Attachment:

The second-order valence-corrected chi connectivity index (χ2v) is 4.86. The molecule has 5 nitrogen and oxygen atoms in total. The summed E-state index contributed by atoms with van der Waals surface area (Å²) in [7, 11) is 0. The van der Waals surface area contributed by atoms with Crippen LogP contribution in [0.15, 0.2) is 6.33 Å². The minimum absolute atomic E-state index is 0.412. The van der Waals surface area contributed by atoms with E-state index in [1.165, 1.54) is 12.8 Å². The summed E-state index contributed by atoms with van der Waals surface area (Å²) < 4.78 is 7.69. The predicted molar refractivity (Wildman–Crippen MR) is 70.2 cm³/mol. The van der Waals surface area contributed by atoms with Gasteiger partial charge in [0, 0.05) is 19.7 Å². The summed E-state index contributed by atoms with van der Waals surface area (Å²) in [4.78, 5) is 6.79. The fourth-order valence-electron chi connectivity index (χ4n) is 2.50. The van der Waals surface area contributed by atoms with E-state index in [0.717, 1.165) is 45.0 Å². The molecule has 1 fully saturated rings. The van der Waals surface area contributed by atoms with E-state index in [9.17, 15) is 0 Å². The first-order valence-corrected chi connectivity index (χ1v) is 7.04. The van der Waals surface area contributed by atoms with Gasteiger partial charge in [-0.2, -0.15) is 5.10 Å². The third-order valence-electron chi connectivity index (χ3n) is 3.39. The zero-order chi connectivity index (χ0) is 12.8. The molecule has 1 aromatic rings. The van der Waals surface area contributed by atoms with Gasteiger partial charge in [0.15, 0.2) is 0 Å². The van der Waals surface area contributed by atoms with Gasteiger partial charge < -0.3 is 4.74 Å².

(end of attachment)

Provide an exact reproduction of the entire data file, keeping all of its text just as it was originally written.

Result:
The second-order valence-corrected chi connectivity index (χ2v) is 4.86. The molecule has 5 nitrogen and oxygen atoms in total. The summed E-state index contributed by atoms with van der Waals surface area (Å²) in [7, 11) is 0. The van der Waals surface area contributed by atoms with Crippen LogP contribution in [0.15, 0.2) is 6.33 Å². The minimum absolute atomic E-state index is 0.412. The van der Waals surface area contributed by atoms with E-state index in [1.165, 1.54) is 12.8 Å². The summed E-state index contributed by atoms with van der Waals surface area (Å²) < 4.78 is 7.69. The predicted molar refractivity (Wildman–Crippen MR) is 70.2 cm³/mol. The van der Waals surface area contributed by atoms with Gasteiger partial charge in [0, 0.05) is 19.7 Å². The summed E-state index contributed by atoms with van der Waals surface area (Å²) in [4.78, 5) is 6.79. The fourth-order valence-electron chi connectivity index (χ4n) is 2.50. The van der Waals surface area contributed by atoms with E-state index in [0.717, 1.165) is 45.0 Å². The molecule has 1 fully saturated rings. The van der Waals surface area contributed by atoms with E-state index in [9.17, 15) is 0 Å². The first-order valence-corrected chi connectivity index (χ1v) is 7.04. The van der Waals surface area contributed by atoms with Gasteiger partial charge in [-0.2, -0.15) is 5.10 Å². The third-order valence-electron chi connectivity index (χ3n) is 3.39. The zero-order chi connectivity index (χ0) is 12.8. The molecule has 1 aromatic rings. The van der Waals surface area contributed by atoms with Gasteiger partial charge in [0.15, 0.2) is 0 Å². The van der Waals surface area contributed by atoms with Gasteiger partial charge < -0.3 is 4.74 Å².